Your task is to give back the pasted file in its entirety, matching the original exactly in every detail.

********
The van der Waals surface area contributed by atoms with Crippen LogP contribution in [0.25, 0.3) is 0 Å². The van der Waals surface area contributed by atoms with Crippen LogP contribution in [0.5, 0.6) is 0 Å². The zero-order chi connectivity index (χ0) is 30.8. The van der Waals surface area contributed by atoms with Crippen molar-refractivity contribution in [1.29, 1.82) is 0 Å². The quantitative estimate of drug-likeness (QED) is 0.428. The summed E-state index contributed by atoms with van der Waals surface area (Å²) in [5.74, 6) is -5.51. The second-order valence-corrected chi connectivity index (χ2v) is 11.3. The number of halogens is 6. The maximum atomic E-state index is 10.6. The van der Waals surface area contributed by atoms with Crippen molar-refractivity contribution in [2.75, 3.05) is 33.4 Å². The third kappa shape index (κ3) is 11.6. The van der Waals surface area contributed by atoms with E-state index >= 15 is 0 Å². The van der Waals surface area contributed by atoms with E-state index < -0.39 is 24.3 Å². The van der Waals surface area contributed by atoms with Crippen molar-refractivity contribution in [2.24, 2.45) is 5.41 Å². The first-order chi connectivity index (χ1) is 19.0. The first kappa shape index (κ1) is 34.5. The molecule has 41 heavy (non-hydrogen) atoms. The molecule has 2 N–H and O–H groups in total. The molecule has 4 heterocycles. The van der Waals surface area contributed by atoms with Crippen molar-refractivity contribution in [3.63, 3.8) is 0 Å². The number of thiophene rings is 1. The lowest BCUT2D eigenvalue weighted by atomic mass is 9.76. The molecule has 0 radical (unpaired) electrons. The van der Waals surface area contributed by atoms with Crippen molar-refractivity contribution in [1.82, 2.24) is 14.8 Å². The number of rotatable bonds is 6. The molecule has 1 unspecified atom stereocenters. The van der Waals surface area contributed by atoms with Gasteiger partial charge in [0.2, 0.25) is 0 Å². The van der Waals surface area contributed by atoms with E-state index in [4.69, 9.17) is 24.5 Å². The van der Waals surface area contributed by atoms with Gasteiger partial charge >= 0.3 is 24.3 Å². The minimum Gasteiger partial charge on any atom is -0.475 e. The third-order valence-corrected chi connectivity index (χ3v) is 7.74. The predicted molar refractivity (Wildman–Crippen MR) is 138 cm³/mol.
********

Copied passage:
The van der Waals surface area contributed by atoms with Crippen LogP contribution in [0.25, 0.3) is 0 Å². The van der Waals surface area contributed by atoms with Crippen LogP contribution in [0.5, 0.6) is 0 Å². The zero-order chi connectivity index (χ0) is 30.8. The van der Waals surface area contributed by atoms with Crippen molar-refractivity contribution in [1.29, 1.82) is 0 Å². The quantitative estimate of drug-likeness (QED) is 0.428. The summed E-state index contributed by atoms with van der Waals surface area (Å²) in [5.74, 6) is -5.51. The second-order valence-corrected chi connectivity index (χ2v) is 11.3. The number of halogens is 6. The maximum atomic E-state index is 10.6. The van der Waals surface area contributed by atoms with Crippen molar-refractivity contribution in [2.75, 3.05) is 33.4 Å². The third kappa shape index (κ3) is 11.6. The van der Waals surface area contributed by atoms with E-state index >= 15 is 0 Å². The van der Waals surface area contributed by atoms with E-state index < -0.39 is 24.3 Å². The van der Waals surface area contributed by atoms with Crippen molar-refractivity contribution in [2.24, 2.45) is 5.41 Å². The first-order chi connectivity index (χ1) is 19.0. The first kappa shape index (κ1) is 34.5. The molecule has 41 heavy (non-hydrogen) atoms. The molecule has 2 N–H and O–H groups in total. The molecule has 4 heterocycles. The van der Waals surface area contributed by atoms with Crippen molar-refractivity contribution in [3.63, 3.8) is 0 Å². The number of thiophene rings is 1. The lowest BCUT2D eigenvalue weighted by atomic mass is 9.76. The molecule has 0 radical (unpaired) electrons. The van der Waals surface area contributed by atoms with Crippen molar-refractivity contribution in [1.82, 2.24) is 14.8 Å². The number of rotatable bonds is 6. The molecule has 1 unspecified atom stereocenters. The van der Waals surface area contributed by atoms with Gasteiger partial charge in [0.2, 0.25) is 0 Å². The van der Waals surface area contributed by atoms with E-state index in [4.69, 9.17) is 24.5 Å². The van der Waals surface area contributed by atoms with Gasteiger partial charge >= 0.3 is 24.3 Å². The minimum Gasteiger partial charge on any atom is -0.475 e. The third-order valence-corrected chi connectivity index (χ3v) is 7.74. The predicted molar refractivity (Wildman–Crippen MR) is 138 cm³/mol.